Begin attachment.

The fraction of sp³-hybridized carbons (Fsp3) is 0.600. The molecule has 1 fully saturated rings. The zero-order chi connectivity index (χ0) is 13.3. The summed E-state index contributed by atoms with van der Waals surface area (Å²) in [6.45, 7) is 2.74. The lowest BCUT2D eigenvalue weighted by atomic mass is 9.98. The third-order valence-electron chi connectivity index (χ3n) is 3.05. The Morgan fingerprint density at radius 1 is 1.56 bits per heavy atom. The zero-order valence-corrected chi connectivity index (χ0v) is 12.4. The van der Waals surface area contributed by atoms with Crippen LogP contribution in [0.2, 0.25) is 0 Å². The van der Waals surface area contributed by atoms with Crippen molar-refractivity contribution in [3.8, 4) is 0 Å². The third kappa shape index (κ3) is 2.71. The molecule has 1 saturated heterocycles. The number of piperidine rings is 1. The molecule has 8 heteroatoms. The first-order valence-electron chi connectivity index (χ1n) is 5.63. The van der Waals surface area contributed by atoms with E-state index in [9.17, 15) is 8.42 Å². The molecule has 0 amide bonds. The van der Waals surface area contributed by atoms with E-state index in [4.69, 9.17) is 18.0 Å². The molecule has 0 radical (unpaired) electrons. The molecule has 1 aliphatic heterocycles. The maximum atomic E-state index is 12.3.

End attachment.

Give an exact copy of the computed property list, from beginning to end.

The fraction of sp³-hybridized carbons (Fsp3) is 0.600. The molecule has 1 fully saturated rings. The zero-order chi connectivity index (χ0) is 13.3. The summed E-state index contributed by atoms with van der Waals surface area (Å²) in [6.45, 7) is 2.74. The lowest BCUT2D eigenvalue weighted by atomic mass is 9.98. The third-order valence-electron chi connectivity index (χ3n) is 3.05. The Morgan fingerprint density at radius 1 is 1.56 bits per heavy atom. The zero-order valence-corrected chi connectivity index (χ0v) is 12.4. The van der Waals surface area contributed by atoms with Crippen LogP contribution in [0.2, 0.25) is 0 Å². The van der Waals surface area contributed by atoms with Crippen molar-refractivity contribution in [3.8, 4) is 0 Å². The third kappa shape index (κ3) is 2.71. The molecule has 1 saturated heterocycles. The number of piperidine rings is 1. The molecule has 8 heteroatoms. The first-order valence-electron chi connectivity index (χ1n) is 5.63. The van der Waals surface area contributed by atoms with E-state index in [9.17, 15) is 8.42 Å². The molecule has 0 amide bonds. The van der Waals surface area contributed by atoms with E-state index in [4.69, 9.17) is 18.0 Å². The molecule has 0 radical (unpaired) electrons. The molecule has 1 aliphatic heterocycles. The maximum atomic E-state index is 12.3.